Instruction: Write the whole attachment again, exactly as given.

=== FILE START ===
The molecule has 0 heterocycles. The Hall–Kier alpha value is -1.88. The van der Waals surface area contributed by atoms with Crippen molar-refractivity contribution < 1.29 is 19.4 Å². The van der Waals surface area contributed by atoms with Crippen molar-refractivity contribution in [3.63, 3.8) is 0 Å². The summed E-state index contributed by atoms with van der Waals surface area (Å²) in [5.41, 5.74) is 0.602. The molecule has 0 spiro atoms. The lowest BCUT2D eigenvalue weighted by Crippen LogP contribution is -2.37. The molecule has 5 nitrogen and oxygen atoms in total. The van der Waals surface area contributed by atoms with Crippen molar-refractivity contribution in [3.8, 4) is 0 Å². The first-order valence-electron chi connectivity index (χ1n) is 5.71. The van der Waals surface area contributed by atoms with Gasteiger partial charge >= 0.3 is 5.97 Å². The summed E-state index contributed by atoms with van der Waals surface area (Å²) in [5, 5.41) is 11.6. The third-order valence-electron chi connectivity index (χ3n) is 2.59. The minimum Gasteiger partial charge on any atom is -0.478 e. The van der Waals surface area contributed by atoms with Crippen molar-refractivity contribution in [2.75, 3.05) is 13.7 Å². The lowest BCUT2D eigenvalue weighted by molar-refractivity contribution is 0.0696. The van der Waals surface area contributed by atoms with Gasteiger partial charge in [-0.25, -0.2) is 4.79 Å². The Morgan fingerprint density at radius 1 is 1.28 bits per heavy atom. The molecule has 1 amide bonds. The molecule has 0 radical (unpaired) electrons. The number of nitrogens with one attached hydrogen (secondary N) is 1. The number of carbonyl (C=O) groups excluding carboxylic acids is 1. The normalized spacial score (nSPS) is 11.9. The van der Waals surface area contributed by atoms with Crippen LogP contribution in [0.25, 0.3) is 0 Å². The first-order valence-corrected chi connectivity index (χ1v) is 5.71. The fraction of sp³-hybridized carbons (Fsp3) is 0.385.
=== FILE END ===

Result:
The molecule has 0 heterocycles. The Hall–Kier alpha value is -1.88. The van der Waals surface area contributed by atoms with Crippen molar-refractivity contribution < 1.29 is 19.4 Å². The van der Waals surface area contributed by atoms with Crippen molar-refractivity contribution in [3.63, 3.8) is 0 Å². The summed E-state index contributed by atoms with van der Waals surface area (Å²) in [5.41, 5.74) is 0.602. The molecule has 0 spiro atoms. The lowest BCUT2D eigenvalue weighted by Crippen LogP contribution is -2.37. The molecule has 5 nitrogen and oxygen atoms in total. The van der Waals surface area contributed by atoms with Crippen molar-refractivity contribution in [3.8, 4) is 0 Å². The first-order valence-electron chi connectivity index (χ1n) is 5.71. The van der Waals surface area contributed by atoms with Gasteiger partial charge >= 0.3 is 5.97 Å². The summed E-state index contributed by atoms with van der Waals surface area (Å²) in [5, 5.41) is 11.6. The third-order valence-electron chi connectivity index (χ3n) is 2.59. The minimum Gasteiger partial charge on any atom is -0.478 e. The van der Waals surface area contributed by atoms with Crippen molar-refractivity contribution in [2.75, 3.05) is 13.7 Å². The lowest BCUT2D eigenvalue weighted by molar-refractivity contribution is 0.0696. The van der Waals surface area contributed by atoms with Gasteiger partial charge in [-0.25, -0.2) is 4.79 Å². The Morgan fingerprint density at radius 1 is 1.28 bits per heavy atom. The molecule has 1 amide bonds. The molecule has 0 radical (unpaired) electrons. The number of nitrogens with one attached hydrogen (secondary N) is 1. The number of carbonyl (C=O) groups excluding carboxylic acids is 1. The normalized spacial score (nSPS) is 11.9. The van der Waals surface area contributed by atoms with Crippen LogP contribution in [0.25, 0.3) is 0 Å². The first-order valence-corrected chi connectivity index (χ1v) is 5.71. The fraction of sp³-hybridized carbons (Fsp3) is 0.385.